He was waiting for us, in our bed.
Donovan’s words echoed in her mind, bringing the familiar inklings of doubt. She’d never considered the possibility of a different kind of relationship, and a part of her wondered if she walked out on her greatest adventure? Since that night, she’d nearly called him on several occasions, but had hung up before the line had connected. What do you say to a man who pushed your very limits, but offered his soul in return? It was obvious he and Parker had been keeping something from her, and if there was one thing she couldn’t sanction, it was lying. She was still paying for her brother’s lies, and that kind of disappointment lasted a lifetime.
A single tear pooled at the corner of one eye. She’d thought Donovan would’ve at least tried to contact her...make her listen to his explanations. But she hadn’t received so much as an angry email from him, and that only confirmed the nagging feeling swirling in her gut. He hadn’t been in love with her, and the sooner she accepted that and moved on, the better.
Pain punched through her heart at the thought, and she tried to distract herself with the passing scenery. Just her luck, she’d get off track and have to spend the night in the helicopter. She sighed, checked her instruments and gazed down at the ground. An endless blur of spiny trees and rocky earth passed beneath the bubble, making her feel lonely and small. She used to love the vast expanse of land, but now it only reminded her of everything that was wrong in her life...how she didn’t have a life.
A strong gust of wind buffeted the aircraft, dropping it a hundred feet. Faith tensed, dragging her thoughts back into the cabin. She looked at the horizon, cursing the band of clouds building ahead of her. Pockets of visible rain loomed over the flatlands periodically illuminated by flashes of bright lightning. She glanced at the map, gauging the distance to the small drilling station. It’d be tight, but she might be able to get back in the air before the storm reached the clearing.
Faith pulled more pitch and pushed the nose forward, gaining speed. It would only buy her a few minutes, but that might be all she’d need. The helicopter shimmied in the gusting wind, making her grateful she’d missed dinner. As strong as her stomach was, the constant turbulence grated on her nerves.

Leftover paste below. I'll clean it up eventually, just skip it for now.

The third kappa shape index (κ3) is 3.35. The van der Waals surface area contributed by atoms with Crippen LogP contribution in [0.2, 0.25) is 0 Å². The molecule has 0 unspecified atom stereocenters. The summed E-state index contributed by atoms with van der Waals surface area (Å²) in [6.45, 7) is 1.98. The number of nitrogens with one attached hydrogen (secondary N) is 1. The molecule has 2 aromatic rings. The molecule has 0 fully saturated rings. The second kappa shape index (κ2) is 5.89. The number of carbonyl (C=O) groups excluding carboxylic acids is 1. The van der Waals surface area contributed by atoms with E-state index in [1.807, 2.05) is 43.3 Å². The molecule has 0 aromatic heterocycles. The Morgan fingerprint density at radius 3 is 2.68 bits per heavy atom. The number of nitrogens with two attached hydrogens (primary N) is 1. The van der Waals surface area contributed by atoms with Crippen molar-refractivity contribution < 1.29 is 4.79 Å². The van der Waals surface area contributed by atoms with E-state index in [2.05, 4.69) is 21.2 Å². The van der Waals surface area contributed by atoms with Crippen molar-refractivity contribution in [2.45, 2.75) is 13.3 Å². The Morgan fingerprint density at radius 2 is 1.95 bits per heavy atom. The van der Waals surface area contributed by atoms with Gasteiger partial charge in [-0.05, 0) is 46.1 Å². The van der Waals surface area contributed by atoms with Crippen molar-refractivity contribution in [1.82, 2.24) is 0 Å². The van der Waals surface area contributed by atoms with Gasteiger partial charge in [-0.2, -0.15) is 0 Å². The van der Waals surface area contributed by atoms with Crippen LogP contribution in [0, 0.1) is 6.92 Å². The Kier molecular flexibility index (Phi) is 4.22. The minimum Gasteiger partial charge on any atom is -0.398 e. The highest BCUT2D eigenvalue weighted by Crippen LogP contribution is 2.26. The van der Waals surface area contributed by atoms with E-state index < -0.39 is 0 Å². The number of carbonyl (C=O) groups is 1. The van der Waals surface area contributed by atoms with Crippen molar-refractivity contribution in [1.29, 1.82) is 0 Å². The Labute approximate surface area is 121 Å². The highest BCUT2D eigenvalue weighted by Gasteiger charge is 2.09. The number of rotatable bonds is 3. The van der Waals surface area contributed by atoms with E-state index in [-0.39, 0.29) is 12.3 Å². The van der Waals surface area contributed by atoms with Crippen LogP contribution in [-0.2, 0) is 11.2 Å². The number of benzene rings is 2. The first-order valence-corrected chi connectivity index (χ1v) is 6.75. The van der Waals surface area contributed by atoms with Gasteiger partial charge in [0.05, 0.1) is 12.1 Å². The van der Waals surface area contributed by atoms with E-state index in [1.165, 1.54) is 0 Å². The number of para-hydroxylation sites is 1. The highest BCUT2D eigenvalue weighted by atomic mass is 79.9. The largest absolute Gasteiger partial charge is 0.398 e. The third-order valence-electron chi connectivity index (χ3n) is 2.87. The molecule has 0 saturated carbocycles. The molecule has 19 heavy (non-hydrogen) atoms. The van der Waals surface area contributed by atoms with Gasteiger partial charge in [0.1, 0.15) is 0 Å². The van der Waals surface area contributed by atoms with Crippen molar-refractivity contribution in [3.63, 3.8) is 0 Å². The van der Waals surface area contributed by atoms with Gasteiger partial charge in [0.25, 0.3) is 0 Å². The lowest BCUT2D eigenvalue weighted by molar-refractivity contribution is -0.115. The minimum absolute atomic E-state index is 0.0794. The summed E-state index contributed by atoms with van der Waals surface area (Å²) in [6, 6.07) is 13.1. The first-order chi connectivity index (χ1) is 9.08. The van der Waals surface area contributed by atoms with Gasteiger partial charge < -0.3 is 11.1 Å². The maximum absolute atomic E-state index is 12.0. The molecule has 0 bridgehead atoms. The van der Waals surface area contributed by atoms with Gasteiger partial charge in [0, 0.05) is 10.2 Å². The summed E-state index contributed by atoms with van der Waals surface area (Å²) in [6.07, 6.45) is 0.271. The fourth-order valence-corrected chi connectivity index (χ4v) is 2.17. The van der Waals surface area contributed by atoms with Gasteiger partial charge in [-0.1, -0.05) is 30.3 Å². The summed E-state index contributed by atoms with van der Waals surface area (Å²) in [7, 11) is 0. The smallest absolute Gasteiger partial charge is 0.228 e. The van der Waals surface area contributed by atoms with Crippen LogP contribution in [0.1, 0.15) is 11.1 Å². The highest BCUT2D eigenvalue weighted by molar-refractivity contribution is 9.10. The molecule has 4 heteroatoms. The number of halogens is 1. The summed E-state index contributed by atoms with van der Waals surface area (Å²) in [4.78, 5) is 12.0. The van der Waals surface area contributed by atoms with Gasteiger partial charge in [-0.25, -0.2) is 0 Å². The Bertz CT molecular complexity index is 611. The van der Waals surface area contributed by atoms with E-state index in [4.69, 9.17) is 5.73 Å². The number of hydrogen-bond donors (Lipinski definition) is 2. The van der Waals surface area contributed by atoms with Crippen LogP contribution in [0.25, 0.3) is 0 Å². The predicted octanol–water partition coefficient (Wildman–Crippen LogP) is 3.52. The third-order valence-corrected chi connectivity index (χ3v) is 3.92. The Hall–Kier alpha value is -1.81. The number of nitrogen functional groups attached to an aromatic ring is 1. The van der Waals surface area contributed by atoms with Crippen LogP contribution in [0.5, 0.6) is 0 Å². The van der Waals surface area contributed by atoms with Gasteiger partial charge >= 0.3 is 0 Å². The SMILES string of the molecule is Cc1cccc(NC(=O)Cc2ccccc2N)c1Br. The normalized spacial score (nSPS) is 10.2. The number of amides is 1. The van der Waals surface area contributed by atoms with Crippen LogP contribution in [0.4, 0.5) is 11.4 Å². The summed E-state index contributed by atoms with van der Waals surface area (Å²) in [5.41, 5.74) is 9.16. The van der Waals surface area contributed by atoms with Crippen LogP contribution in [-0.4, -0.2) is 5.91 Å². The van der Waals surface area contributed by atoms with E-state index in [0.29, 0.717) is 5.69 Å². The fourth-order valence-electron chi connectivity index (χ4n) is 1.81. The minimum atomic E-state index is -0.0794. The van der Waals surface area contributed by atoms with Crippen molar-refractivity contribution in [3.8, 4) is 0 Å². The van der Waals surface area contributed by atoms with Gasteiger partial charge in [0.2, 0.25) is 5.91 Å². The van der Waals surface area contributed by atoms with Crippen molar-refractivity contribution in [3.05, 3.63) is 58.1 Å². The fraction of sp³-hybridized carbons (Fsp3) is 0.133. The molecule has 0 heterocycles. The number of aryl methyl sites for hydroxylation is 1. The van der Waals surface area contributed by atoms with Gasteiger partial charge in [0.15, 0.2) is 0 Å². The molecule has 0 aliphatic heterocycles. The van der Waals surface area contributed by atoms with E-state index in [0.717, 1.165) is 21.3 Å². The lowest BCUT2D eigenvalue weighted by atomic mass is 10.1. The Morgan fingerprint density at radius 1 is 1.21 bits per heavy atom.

She cursed and lowered the machine, skimming across the treetops. An opening in the landscape blossomed into view, marking the cabin’s location. She lowered the power, broadcasting her intentions out across the radio as she readied the chopper for landing. Large drops of rain splattered on the bubble, distorting her view as she bled off the remaining airspeed and settled the machine across the small log pad. A flash of light flickered across the sky, followed by a low rumble.
She shut the machine down, not willing to chance the gusting winds. The men hadn’t so much as glanced out of the cabin windows, adding to her growing tension. If they didn’t get airborne before the edge of the storm passed over, they’d all be stuck for the night.
Faith jumped out of the helicopter, secured one of the blades as it slowed to a stop and grabbed the rifle out of the baggage compartment. While it was only sixty feet to the cabin, she never left the machine without it. Grizzlies were unpredictable this time of year, and she wasn’t in the mood for any more delays. She shielded her face against the onslaught of wind and rain, and ran for the door. How the guys hadn’t heard the chopper land was a mystery to her, but she’d tanned their hides if they weren’t ready. They had five minutes—ten tops— to beat the weather before they were trapped. And as nice as it’d be to spend a night away from the camp, holing up in a drilling rig with two silver-spoon mama’s boys wasn’t her idea of fun.
She yanked open the door and stomped her feet on the rough, burlap mat as she stepped into the cabin, slamming the door shut behind her. “Why the hell aren’t you boys geared up and ready?” she snapped, leaning the rifle against the wall as she rounded the small corner that led into the main area. “I swear. I’ve already had to extend my duty time— if you guys strand me out here all night, I don’t care who your daddy is, I’ll...”
Her voice faded into a stunned silence as she stopped dead, staring at the dimly lit room. Dozens of candles wavered in the growing darkness, their tiny flames creating pockets of warm light, bathing the room with a cosy glow that made the shadows on the walls flicker and dance. A large blanket had been wrapped around the rig, hiding the dull metal and keeping the draughty air from swirling about the room. A small table and three chairs had been squeezed into one corner, while an oversized bed dominated the other. Pillows spilled across the duvet adding depth to the already thick mattress.
A flash of movement caught her eye and she turned as a shadowy figure stepped out from behind the rig, his brown hair flecked with red from the muted light. The tight feeling in her chest increased, and she blinked, not sure how she stayed on her feet as a wide smile broke across his face.